Deutsche Bank Euribor Traders May Avoid Both U.K., German Courtsby and
German prosecutors dropped local probe over Euribor-rigging
Frankfurt top prosecutor still weighs U.K. extradition request
Four traders charged in the U.K. and investigated in Germany for rigging interest-rate benchmarks at Deutsche Bank AG may avoid courts in both countries as Frankfurt prosecutors cleared them a month after the U.K. sought their extradition.
German prosecutors said the traders’ actions in relation to the Euribor benchmark didn’t violate local laws at the time, prompting them to drop the probe in April, Nadja Niesen, a spokeswoman for the investigators, said this week. The decision may cloud prospects for the U.K., which issued European Arrest Warrants in March after the men failed to appear in a London court to face charges.
The case is part of a long-running investigation into the manipulation of the London interbank offered rate and related benchmarks used in more than $350 trillion of securities including student loans and mortgages. A dozen banks and brokerages have been fined about $9 billion for the activities. The Deutsche Bank traders were among 11 men charged over Euribor, the euro counterpart to Libor, by the U.K. in November.
Germany can refuse an extradition request if the same action is being looked at locally or if the investigation is dropped. Any extradition decision by authorities must be approved by a court.
"The point is whether we have the same offense here,” said Otto Lagodny, professor of comparative criminal law at Salzburg University. “If we don’t, the rules allowing the extradition to be blocked don’t apply."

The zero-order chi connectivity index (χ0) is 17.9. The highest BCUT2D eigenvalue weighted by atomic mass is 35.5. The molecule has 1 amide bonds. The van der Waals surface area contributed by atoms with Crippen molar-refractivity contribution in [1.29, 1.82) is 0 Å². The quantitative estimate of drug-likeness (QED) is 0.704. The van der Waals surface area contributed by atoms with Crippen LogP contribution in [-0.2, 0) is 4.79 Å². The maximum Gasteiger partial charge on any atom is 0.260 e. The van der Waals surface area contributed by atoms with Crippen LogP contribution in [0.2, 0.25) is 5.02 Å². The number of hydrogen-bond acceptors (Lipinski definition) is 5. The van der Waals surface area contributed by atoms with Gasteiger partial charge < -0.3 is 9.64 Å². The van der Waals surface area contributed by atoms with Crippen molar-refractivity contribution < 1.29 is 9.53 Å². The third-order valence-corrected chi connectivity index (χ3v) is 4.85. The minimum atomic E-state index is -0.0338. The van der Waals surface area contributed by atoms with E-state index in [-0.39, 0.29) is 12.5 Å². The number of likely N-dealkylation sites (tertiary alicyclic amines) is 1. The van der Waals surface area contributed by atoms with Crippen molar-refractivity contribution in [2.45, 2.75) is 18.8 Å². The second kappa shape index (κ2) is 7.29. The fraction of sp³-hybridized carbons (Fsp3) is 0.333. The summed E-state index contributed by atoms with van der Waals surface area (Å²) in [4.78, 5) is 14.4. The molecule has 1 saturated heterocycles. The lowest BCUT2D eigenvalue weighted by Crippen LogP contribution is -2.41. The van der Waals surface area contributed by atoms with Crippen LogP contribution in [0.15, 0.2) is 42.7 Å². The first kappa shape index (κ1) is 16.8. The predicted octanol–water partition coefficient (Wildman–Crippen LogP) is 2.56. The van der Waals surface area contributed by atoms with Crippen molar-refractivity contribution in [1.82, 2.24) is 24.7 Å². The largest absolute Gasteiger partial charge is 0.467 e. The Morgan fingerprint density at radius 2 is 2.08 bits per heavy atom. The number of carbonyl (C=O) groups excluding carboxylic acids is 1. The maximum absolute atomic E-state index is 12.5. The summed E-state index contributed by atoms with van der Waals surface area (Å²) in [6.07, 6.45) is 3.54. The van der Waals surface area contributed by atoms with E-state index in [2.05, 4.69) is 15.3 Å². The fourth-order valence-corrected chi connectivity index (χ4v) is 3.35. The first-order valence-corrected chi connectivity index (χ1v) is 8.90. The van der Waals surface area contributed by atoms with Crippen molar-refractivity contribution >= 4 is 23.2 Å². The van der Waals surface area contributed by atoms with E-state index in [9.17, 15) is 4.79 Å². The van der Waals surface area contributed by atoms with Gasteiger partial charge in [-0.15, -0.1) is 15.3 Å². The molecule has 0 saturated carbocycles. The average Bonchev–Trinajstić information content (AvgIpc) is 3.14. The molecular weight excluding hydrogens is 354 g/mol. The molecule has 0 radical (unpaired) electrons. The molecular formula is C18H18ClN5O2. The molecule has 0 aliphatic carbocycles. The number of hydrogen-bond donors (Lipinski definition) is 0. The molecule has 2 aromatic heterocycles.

The extradition request is being handled by the Frankfurt General Prosecutor’s Office which is separate from the prosecutors responsible for the local probe. The office is reviewing whether the German case was looking at the same set of facts as the U.K. investigation, said Alexander Badle, spokesman for the office.
When the U.K. request arrived in Frankfurt, the four suspects weren’t arrested because there was no danger that they would dodge or obstruct the proceedings if left at liberty, Badle said at the time.
The four traders who live near Frankfurt were targeted by German prosecutors after U.S. law enforcement agencies asked them for assistance in their rate-rigging case in 2013. The U.K.’s Serious Fraud Office obtained European Arrest Warrants against five men who didn’t appear at a London court in January to face charges. In addition to the four Germans, a warrant was issued for a French national who used to work for Societe Generale SA.
The suspects can’t be named due to German privacy rules. The SFO declined to comment and lawyers for the traders couldn’t be reached.
Even if Germany blocks the request, life may not be easy for the four if the arrest warrants remain in place. They are valid throughout the 28-nation bloc and, if the individuals leave their home country, any other EU member state can and is likely to arrest them, according to Lagodny.
"The four would be pretty much trapped between the Alps and the North Sea," he said. "For someone working in a truly international industry, that’s a deadly situation."